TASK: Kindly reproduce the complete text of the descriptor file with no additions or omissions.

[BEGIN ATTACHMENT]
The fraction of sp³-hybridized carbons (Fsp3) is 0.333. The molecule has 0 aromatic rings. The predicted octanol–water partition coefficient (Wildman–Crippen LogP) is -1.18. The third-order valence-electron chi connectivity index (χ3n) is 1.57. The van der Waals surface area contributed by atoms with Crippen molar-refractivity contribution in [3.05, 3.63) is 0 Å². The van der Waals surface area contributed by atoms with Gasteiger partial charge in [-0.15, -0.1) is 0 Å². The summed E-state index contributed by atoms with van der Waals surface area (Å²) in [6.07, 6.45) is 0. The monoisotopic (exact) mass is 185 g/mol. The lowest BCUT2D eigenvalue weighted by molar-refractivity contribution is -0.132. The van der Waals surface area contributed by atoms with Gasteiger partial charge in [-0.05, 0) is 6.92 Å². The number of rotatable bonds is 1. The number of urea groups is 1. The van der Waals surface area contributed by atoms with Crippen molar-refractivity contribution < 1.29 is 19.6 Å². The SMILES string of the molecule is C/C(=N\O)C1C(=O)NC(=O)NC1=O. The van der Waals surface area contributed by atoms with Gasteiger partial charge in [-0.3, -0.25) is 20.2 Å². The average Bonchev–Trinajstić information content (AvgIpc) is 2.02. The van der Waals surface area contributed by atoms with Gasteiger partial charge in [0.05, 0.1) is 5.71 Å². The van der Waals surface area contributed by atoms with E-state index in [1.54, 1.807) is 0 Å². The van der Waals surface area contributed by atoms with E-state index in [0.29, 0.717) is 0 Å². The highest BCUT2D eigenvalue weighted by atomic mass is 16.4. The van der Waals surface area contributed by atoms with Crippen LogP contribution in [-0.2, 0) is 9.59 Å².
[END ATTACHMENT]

The fraction of sp³-hybridized carbons (Fsp3) is 0.333. The molecule has 0 aromatic rings. The predicted octanol–water partition coefficient (Wildman–Crippen LogP) is -1.18. The third-order valence-electron chi connectivity index (χ3n) is 1.57. The van der Waals surface area contributed by atoms with Crippen molar-refractivity contribution in [3.05, 3.63) is 0 Å². The van der Waals surface area contributed by atoms with Gasteiger partial charge in [-0.15, -0.1) is 0 Å². The summed E-state index contributed by atoms with van der Waals surface area (Å²) in [6.07, 6.45) is 0. The monoisotopic (exact) mass is 185 g/mol. The lowest BCUT2D eigenvalue weighted by molar-refractivity contribution is -0.132. The van der Waals surface area contributed by atoms with Gasteiger partial charge in [-0.05, 0) is 6.92 Å². The number of rotatable bonds is 1. The number of urea groups is 1. The van der Waals surface area contributed by atoms with Crippen molar-refractivity contribution < 1.29 is 19.6 Å². The SMILES string of the molecule is C/C(=N\O)C1C(=O)NC(=O)NC1=O. The van der Waals surface area contributed by atoms with Gasteiger partial charge in [-0.3, -0.25) is 20.2 Å². The average Bonchev–Trinajstić information content (AvgIpc) is 2.02. The van der Waals surface area contributed by atoms with Gasteiger partial charge in [0.05, 0.1) is 5.71 Å². The van der Waals surface area contributed by atoms with E-state index in [1.54, 1.807) is 0 Å². The van der Waals surface area contributed by atoms with E-state index in [0.29, 0.717) is 0 Å². The highest BCUT2D eigenvalue weighted by atomic mass is 16.4. The van der Waals surface area contributed by atoms with Crippen LogP contribution in [-0.2, 0) is 9.59 Å².